- This session includes other important miscellaneous commercial clauses that can be relevant to both the landlord and tenant
- It is only a sample of many clauses in a lease that can be negotiated and is not all inclusive
- There are distinct differences between a residential and commercial lease
- Differences in the culture and negotiating practices
- Lease is more business to business
B. BANKRUPTCY CLAUSE
- Has become a very relevant clause in the last few years
- Has become relevant from a business standpoint (not just legal) for the landlord and tenant.
- Security deposits may be considered a tenant asset
- Landlord’s advantages and disadvantages of a Letter of Credits (LOC)
- Review of automatic stay going into effect
- Landlord restriction of further eviction actions
- Restriction use of security deposit for rent or reimbursables
- Issues if building is foreclosed
- Bank bankruptcy issues if holding the LOC
- Lease language of bankruptcy being a default and its relevancy impact.
- Review of Letter of Credit vs. security deposits vs. irrevocable letter of credit
C. REPAIRS AND MAINTENANCE
- Specifies party responsibility for repairs. Need for clarity.
- Review negotiating points of a repair vs. replacement.
- Defining repair vs. replacement
- Landlord's obligations
- Tenant's obligations
- HVAC issues and air conditioning tonnage
- Inspecting premise before signing lease
- Plate Glass responsibility and insurance
- Self Help and Rent off-set language
- Examples of repairs
- Limiting expense amounts for both landlord and tenant
- Negotiating promptness for repair and penalties
- Review of Wesson vs. Leone Enterprises
- Facing downtime from repeated repairs
D. ESTOPPEL CLAUSE
- Summarizes and confirms rent, terms, outstanding debt, repair or dispute issues.
- Discuss when the estoppel clause is implemented
- Example of form and length.
- Definition of Estoppel: “to stop or prevent a person from contradicting a previous statement”.
- Tenant’s use of estoppel. Having a landlord confirm a lease. MGL Ch. 183, Section 4 relevancy
- Tenant merger or acquisitions
- Lender need for estoppel
- Prospective buyer need for estoppel
E. SIGNAGE CLAUSE
- May state tenant’s rights to signage, location, font, color and size, color, cost responsibility and restoration issues.
- Examples can include tenant directory and marquis, tenant door and exterior building
- Language should address the party responsible to pays, illuminating
- Will stipulate sign to be in compliant with local by-laws and responsibility of obtaining permits
- Will restrict real estate broker signs for lease.
- Restrictions of any fire or bankruptcy sale signage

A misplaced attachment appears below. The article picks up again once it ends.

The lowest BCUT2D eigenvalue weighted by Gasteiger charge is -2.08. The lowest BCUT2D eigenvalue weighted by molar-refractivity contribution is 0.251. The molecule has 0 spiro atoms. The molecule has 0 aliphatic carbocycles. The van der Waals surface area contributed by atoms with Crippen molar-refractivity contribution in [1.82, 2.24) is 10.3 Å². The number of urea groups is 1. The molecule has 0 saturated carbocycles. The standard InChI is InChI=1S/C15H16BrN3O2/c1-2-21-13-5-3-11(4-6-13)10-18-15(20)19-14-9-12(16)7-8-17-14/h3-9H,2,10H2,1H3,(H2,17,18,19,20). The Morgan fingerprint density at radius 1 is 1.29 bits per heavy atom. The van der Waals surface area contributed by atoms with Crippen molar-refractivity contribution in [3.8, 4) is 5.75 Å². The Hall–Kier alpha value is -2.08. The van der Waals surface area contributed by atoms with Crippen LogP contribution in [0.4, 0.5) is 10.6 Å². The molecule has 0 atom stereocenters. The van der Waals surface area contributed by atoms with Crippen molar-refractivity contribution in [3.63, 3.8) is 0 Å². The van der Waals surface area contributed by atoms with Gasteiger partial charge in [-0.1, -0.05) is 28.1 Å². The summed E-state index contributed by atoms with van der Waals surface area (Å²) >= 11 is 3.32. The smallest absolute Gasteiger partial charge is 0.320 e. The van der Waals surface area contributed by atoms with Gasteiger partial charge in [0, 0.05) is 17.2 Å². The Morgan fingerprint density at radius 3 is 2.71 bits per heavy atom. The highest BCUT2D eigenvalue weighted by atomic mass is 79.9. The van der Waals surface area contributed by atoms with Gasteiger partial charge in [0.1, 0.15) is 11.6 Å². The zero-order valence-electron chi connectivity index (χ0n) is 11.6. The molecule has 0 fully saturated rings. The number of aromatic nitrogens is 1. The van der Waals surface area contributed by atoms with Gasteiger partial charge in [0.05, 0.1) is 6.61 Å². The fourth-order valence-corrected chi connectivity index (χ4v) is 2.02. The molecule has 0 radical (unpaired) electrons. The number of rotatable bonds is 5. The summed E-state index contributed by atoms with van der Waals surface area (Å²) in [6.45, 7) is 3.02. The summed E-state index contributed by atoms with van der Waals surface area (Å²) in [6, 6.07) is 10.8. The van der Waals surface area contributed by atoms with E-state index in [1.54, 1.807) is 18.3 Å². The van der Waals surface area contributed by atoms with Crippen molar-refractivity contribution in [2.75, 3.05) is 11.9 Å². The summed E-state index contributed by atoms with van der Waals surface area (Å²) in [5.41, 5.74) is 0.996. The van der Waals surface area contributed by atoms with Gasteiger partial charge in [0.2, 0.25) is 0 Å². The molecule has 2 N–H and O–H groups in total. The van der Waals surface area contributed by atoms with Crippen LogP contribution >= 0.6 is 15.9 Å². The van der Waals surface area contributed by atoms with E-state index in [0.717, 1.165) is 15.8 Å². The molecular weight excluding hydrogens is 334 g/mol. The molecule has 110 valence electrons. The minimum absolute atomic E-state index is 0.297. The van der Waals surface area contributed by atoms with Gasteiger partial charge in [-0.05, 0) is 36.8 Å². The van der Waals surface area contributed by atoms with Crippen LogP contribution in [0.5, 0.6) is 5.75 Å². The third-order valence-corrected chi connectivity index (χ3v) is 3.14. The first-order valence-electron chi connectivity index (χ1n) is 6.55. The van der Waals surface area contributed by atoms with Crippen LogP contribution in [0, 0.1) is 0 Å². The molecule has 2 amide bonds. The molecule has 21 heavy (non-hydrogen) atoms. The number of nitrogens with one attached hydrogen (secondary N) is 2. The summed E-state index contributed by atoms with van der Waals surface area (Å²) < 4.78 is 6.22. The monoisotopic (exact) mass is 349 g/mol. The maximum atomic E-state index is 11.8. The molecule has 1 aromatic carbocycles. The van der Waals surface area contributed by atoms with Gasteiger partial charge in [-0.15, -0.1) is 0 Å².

- Exterior premium signage for major tenants
- Possible additional rent for signage
- Tenant’s restrictions of other tenant signage
- Landlord approval rights and removal of signs
- Review “Rules and Regulations”
F. PATRIOT ACT
- U.S. Government Patriot Act prohibits landlord leasing to a known or suspected terrorist.
- Researching the U.S. Treasury “Specifically Designated National and Blocked Person” list.
- Broker knowledge of tenant background.
G. SIGNATURES AND GUARANTEES
- Often found on the last page of the lease
- States the authorized persons signing
- Can verify the landlord signature authorization with Secretary of State’s office
- Tenant avoiding personal signatures
- Use of Certificate of Clerk/Secretary Certificate or Corporate Resolution
- Issues of an affiliate of a parent company for tenant guarantee
- Guarantee can be limited
- Tenant spinoff issues: Parent may still be guaranteeing
- “Good Guy” guarantee if tenant defaults and tenant agrees to vacate
- Real estate broker signature may be on the lease
- Lender signature could be present for SNDA.
H. CONTINUOUS OPERATIONS
- Stipulates tenant must operate on specific days or specific hours
- More prevalent in retail leases
- Default issues
- Protects landlord with Co-Tenancy
- Helps “in-line” tenant with assurances of “anchor” tenant presence
- Will affect the vitality of the shopping center
- Issues for tenants not wanting to comply
- Seasonal businesses or non-peak customer times.
I. PREMISE CLAUSE
- Describes the physical area to be leased
- Describes the leased area permitted for tenant’s use
- May describe appurtenance rights and parking access
- Parking may be described as designated, exclusive or non-reserved
- May state the area in legal description, metes and bounds
- Size description as rentable square feet (RSF) and disputes issues.
- May include floor plans, maps, sketches, renderings, area of building, floor location, etc.
- Could be an “Exhibit” at the end of a lease
- Might state usable square feet (USF) or RSF or gross square footage.
- Issues with dispute of square footage and rental income obligation
- Rights to re-measure premise for accuracy
- Confirming USF and common area factor (CAF)
- Description for outdoor storage?
- Issues of no legal standard to measure space
- Use of architects or space planners measurement
- Accuracy of square footage for pro rata definition
- Differences with methods to measure space
- Clarity of premise for “yield-up”
References: It is recommended to the instructor that sample lease clauses are used with the material. Instructor should be aware of any new courts cases that may be included with these clauses. Copies of Commercial Lease Commercial Lease Forms, James W. Hackett & Timothy M. Smith; Copies of Commercial Lease Forms, Commercial Brokers Association of Greater Boston Real Estate Board.